More union and business money is pouring into the East Anchorage Assembly race, with hotel and restaurant workers targeting incumbent Adam Trombley over a vote he took that led to an increase in bus fares, while a business backed group is attacking Trombley's opponent, Pete Petersen, over his record as a state legislator.
The race has emerged as a key battleground for control over the Assembly, which is currently split 6 to 5, with the majority tending to side with Mayor Dan Sullivan, a conservative, on fiscal issues.
The Alaska branch of UNITE-HERE, which represents 1,100 private sector workers, is spending $15,000 on anti-Trombley mailers going to some 4,500 households, said Noah Sunflower, one of the group's organizers.
That's in addition to more than $40,000 that's already been put into radio ads by other unions either promoting Petersen or attacking Trombley. All the money is paying for efforts that the groups say are being conducted independently from the candidates' campaigns.
UNITE-HERE's mailers, which Sunflower said were paid for with members' dues, represents the first time the union has spent money independently on a municipal election.
He added that the communications were not coordinated with the other unions involved in the East Anchorage race.
The mailers show an upside-down, damaged military vehicle on one side, a picture of a city bus on the other, and a printed message that says Trombley doubled bus fares for veterans.
The assertion stems from a vote Trombley took in November against a measure that would have boosted the city budget by $600,000 and staved off the rising fares -- which for some riders had not gone up since 2005.
Only three out of the Assembly's 11 members voted for the proposal.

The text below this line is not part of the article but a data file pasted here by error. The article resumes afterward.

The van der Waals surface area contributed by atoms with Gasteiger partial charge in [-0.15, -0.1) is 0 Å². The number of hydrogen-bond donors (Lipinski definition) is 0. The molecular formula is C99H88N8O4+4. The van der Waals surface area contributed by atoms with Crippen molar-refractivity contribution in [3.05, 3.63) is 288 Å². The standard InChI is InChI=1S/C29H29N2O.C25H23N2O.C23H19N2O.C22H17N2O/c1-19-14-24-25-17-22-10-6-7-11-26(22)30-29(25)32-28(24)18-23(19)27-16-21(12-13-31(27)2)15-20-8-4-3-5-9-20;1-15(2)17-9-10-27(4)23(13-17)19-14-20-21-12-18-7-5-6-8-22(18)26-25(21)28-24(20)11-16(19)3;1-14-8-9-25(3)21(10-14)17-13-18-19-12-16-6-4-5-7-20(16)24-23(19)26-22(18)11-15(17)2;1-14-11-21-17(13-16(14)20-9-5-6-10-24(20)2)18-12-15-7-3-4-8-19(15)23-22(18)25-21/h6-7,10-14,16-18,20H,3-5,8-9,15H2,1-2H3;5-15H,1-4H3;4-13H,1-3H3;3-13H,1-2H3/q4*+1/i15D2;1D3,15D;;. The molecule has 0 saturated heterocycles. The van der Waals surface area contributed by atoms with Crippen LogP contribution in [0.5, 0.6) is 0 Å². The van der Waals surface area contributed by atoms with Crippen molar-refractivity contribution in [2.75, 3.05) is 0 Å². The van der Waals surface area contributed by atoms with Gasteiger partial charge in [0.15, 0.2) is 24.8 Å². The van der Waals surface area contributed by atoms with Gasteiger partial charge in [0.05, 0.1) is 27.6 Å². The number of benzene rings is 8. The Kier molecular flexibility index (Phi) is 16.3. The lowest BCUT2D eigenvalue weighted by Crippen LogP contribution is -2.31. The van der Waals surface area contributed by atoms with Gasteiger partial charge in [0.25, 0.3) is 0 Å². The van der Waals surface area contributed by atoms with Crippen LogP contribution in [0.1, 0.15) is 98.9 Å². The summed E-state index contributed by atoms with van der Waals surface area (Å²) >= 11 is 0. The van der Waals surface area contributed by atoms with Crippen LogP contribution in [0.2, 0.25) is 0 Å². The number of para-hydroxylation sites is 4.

"Our members ride the bus to work. We're talking about a tax on the lowest-income people in our city, and we took particular issue with that," Sunflower said in a phone interview.
He added that "the gloves are off" in the campaign, noting that a pro-Trombley group had commissioned its own wave of attack ads.
Trombley didn't immediately respond to a request for comment on the mailers Wednesday. His consultant, Marc Hellenthal, said that the campaign hadn't done research on them.
"We have a very limited ability to answer," he said. "If you raise bus fares and somebody happens to be a veteran, they're going to have to pay more, too."
The pro-Trombley group, meanwhile, has so far spent just over $30,000 on radio ads, and on a website, petesdeceit.com, that attacks Petersen.
The money for the group, which is called Citizens for Adam Trombley, has come almost entirely from the construction industry. Top contributions include $7,500 from Larry Partusch, the founder of an Anchorage plumbing company, and $5,000 apiece from Bill Taylor and Dean Weidner, who run companies involved in the housing industry.
The name and address of the group's website is recycled from an attack effort from Petersen's 2012 race for a state House seat against Lance Pruitt, which Pruitt won.
It's somewhat dated: One page says that Petersen "hasn't done one thing over the past four years down in Juneau but create jobs for his own staff members," even though Petersen has not served on the Legislature since 2012.
Bruce Schulte, the chair of Citizens for Adam Trombley, wouldn't say how much of the material on the site had been recycled from the previous website, but he added in a phone interview that his group had paid for the web hosting.
"We do have rights to use the content that was in there," he said.
The site includes an icon of a photoshopped Petersen head with an elongated, Pinocchio-style nose, and targets his votes against the state capital budget, which had been opposed by blocks of Democrats, Petersen included.
"Obviously, they're doing anything they can to try to make me look bad -- that's for sure," Petersen said in a phone interview.
He added that he had not yet heard any of the pro-Trombley group's radio ads.
Reach Nathaniel Herz at firstname.lastname@example.org or 257-4311.
By NATHANIEL HERZ